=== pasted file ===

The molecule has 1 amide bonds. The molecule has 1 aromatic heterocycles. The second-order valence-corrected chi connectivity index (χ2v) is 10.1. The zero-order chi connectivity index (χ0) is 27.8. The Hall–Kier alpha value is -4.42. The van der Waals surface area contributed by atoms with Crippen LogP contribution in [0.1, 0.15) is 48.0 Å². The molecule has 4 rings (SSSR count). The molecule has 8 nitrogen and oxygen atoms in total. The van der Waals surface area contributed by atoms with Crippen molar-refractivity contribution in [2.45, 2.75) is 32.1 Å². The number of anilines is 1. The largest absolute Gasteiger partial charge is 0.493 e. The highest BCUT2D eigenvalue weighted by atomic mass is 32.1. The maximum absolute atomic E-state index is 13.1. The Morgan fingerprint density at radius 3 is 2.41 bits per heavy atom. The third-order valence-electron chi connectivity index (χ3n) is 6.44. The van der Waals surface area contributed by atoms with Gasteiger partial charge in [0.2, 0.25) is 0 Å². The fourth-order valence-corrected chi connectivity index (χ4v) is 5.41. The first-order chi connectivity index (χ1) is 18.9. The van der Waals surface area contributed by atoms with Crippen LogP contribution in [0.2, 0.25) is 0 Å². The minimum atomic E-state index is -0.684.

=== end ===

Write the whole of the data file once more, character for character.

The molecule has 1 amide bonds. The molecule has 1 aromatic heterocycles. The second-order valence-corrected chi connectivity index (χ2v) is 10.1. The zero-order chi connectivity index (χ0) is 27.8. The Hall–Kier alpha value is -4.42. The van der Waals surface area contributed by atoms with Crippen LogP contribution in [0.1, 0.15) is 48.0 Å². The molecule has 4 rings (SSSR count). The molecule has 8 nitrogen and oxygen atoms in total. The van der Waals surface area contributed by atoms with Crippen molar-refractivity contribution in [2.45, 2.75) is 32.1 Å². The number of anilines is 1. The largest absolute Gasteiger partial charge is 0.493 e. The highest BCUT2D eigenvalue weighted by atomic mass is 32.1. The maximum absolute atomic E-state index is 13.1. The Morgan fingerprint density at radius 3 is 2.41 bits per heavy atom. The third-order valence-electron chi connectivity index (χ3n) is 6.44. The van der Waals surface area contributed by atoms with Gasteiger partial charge in [0.2, 0.25) is 0 Å². The fourth-order valence-corrected chi connectivity index (χ4v) is 5.41. The first-order chi connectivity index (χ1) is 18.9. The van der Waals surface area contributed by atoms with Crippen LogP contribution in [0.2, 0.25) is 0 Å². The minimum atomic E-state index is -0.684.